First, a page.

Collapse of germline piRNAs in the absence of Argonaute3 reveals somatic piRNAs in flies
Department of Biochemistry and Molecular Pharmacology; Program in Bioinformatics and Integrative Biology; Program in Molecular Medicine; Department of Molecular Genetics and Microbiology; Graduate School of Biomedical Sciences
Medical Subject Headings
DNA Transposable Elements; Drosophila Proteins; Drosophila melanogaster; RNA Interference; Germ-Line Mutation; Antisense Elements (Genetics); RNA, Antisense; RNA, Small Interfering; RNA-Induced Silencing Complex
Life Sciences | Medicine and Health Sciences
Piwi-interacting RNAs (piRNAs) silence transposons in animal germ cells. piRNAs are thought to derive from long transcripts spanning transposon-rich genomic loci and to direct an autoamplification loop in which an antisense piRNA, bound to Aubergine or Piwi protein, triggers production of a sense piRNA bound to the PIWI protein Argonaute3 (Ago3). In turn, the new piRNA is envisioned to produce a second antisense piRNA. Here, we describe strong loss-of-function mutations in ago3, allowing a direct genetic test of this model. We find that Ago3 acts to amplify piRNA pools and to enforce on them an antisense bias, increasing the number of piRNAs that can act to silence transposons. We also detect a second, Ago3-independent piRNA pathway centered on Piwi. Transposons targeted by this second pathway often reside in the flamenco locus, which is expressed in somatic ovarian follicle cells, suggesting a role for piRNAs beyond the germline.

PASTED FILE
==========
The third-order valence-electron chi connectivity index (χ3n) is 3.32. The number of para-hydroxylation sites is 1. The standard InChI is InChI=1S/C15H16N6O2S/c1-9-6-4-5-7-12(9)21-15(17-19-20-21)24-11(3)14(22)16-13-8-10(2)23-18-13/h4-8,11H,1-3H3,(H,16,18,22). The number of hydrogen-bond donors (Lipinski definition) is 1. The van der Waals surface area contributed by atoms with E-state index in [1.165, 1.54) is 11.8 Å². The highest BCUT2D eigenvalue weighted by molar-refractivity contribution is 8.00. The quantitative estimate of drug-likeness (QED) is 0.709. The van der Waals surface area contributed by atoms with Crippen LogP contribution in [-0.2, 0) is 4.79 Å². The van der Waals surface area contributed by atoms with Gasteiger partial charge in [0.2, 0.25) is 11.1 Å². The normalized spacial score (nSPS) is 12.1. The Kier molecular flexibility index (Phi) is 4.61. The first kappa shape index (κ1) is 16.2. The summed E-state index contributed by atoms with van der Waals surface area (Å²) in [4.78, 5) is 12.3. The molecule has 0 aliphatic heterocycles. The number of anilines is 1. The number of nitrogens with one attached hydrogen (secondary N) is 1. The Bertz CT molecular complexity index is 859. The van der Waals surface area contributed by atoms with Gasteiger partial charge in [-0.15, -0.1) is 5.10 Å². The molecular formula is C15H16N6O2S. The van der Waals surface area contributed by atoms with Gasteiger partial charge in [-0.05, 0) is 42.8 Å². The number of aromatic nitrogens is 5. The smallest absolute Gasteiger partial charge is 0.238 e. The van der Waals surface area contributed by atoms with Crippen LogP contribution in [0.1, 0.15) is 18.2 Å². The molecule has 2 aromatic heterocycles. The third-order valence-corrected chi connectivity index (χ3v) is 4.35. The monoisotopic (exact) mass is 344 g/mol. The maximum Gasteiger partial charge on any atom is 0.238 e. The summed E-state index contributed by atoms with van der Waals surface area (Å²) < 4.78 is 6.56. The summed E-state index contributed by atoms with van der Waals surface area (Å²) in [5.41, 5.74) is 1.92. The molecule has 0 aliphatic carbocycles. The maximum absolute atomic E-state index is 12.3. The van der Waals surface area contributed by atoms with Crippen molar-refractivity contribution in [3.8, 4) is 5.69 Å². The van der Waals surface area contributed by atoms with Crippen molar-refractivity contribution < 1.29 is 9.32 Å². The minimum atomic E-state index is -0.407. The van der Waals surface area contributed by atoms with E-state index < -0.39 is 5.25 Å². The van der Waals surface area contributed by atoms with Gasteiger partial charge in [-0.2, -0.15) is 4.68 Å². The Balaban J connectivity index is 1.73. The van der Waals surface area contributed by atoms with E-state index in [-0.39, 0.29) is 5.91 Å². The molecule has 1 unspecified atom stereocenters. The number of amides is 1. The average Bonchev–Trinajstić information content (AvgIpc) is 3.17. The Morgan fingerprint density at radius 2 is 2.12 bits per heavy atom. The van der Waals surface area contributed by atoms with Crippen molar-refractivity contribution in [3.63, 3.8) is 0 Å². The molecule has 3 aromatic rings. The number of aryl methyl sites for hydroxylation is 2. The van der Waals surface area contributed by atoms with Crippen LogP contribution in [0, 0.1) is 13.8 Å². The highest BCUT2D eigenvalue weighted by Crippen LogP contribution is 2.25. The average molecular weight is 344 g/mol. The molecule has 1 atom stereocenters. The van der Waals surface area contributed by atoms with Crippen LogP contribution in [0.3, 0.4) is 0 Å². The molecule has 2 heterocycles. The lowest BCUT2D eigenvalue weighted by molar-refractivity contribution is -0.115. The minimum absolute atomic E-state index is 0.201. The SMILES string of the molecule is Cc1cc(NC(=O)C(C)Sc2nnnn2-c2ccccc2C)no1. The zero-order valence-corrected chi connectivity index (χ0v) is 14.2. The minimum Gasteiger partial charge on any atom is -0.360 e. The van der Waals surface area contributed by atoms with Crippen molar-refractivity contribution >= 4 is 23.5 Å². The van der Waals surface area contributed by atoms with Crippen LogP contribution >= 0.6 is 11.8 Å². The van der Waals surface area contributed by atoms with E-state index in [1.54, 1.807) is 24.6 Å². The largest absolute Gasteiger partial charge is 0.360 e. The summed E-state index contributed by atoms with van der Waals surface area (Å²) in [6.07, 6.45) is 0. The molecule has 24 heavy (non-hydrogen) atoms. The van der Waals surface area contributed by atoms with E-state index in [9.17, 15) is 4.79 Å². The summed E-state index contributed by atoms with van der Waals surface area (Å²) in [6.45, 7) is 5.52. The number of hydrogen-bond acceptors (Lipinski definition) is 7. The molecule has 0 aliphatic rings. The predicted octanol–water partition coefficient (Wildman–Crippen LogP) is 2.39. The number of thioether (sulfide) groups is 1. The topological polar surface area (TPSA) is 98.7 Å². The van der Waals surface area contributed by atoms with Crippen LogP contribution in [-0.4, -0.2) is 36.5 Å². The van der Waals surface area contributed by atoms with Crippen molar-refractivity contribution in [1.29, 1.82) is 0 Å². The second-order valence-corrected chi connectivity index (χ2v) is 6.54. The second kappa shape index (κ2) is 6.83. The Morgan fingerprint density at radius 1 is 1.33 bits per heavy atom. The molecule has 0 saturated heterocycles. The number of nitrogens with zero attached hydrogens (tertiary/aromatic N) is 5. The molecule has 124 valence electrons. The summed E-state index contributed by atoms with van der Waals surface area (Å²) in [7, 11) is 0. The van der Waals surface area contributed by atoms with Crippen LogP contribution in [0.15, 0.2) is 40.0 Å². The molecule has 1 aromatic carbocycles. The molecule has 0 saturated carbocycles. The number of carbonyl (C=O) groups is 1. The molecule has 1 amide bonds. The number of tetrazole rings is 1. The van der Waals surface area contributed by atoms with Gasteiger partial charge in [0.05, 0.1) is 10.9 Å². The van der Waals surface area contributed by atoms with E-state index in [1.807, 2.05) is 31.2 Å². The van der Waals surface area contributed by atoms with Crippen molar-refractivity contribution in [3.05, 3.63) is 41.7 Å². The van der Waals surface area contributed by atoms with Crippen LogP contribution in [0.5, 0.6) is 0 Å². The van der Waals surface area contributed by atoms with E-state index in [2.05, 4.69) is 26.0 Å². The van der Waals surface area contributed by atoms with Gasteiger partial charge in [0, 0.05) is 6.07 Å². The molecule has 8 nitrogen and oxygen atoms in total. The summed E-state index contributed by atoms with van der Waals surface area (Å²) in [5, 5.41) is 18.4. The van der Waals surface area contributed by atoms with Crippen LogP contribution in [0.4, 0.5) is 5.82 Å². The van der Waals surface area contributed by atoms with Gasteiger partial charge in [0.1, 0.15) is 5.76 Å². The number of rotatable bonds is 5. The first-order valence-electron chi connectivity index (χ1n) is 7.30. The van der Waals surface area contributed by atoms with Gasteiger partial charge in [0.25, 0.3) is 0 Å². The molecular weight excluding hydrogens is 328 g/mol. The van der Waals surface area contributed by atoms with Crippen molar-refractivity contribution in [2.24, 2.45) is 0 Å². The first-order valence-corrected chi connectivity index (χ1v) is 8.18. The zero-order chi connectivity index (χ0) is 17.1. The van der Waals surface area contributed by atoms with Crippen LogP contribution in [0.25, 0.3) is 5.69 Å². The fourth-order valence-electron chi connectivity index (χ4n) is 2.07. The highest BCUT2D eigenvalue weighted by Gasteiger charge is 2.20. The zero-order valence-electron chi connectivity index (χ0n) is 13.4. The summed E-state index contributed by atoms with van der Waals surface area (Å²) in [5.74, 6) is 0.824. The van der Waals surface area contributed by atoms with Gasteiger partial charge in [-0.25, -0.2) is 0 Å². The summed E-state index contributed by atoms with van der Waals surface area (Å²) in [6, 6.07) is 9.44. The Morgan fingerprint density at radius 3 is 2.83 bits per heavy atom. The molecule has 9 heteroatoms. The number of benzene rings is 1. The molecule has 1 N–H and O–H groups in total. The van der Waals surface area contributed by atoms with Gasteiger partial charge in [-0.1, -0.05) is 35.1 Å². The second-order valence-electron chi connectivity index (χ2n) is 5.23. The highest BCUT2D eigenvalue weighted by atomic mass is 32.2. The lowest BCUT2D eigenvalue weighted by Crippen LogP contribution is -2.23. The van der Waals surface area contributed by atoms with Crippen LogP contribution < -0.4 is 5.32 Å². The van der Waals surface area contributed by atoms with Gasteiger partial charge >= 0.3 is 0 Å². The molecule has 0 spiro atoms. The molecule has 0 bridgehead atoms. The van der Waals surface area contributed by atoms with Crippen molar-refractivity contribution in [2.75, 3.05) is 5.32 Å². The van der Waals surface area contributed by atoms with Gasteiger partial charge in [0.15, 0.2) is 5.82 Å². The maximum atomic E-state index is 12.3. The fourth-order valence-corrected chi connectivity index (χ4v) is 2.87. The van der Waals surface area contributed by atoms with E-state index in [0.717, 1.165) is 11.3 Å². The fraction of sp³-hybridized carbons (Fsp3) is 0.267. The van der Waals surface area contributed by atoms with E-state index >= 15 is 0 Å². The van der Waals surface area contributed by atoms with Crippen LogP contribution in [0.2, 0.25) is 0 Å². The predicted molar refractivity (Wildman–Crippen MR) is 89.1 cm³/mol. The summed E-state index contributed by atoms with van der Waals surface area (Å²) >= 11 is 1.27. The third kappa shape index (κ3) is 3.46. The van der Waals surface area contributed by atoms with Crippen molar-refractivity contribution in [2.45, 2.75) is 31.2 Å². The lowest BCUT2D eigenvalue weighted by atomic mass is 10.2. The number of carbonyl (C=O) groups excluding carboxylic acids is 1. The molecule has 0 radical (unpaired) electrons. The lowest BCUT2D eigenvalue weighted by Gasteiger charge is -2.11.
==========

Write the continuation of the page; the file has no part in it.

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Citation: Cell. 2009 May 1;137(3):509-21. Epub 2009 Apr 23. Link to article on publisher's site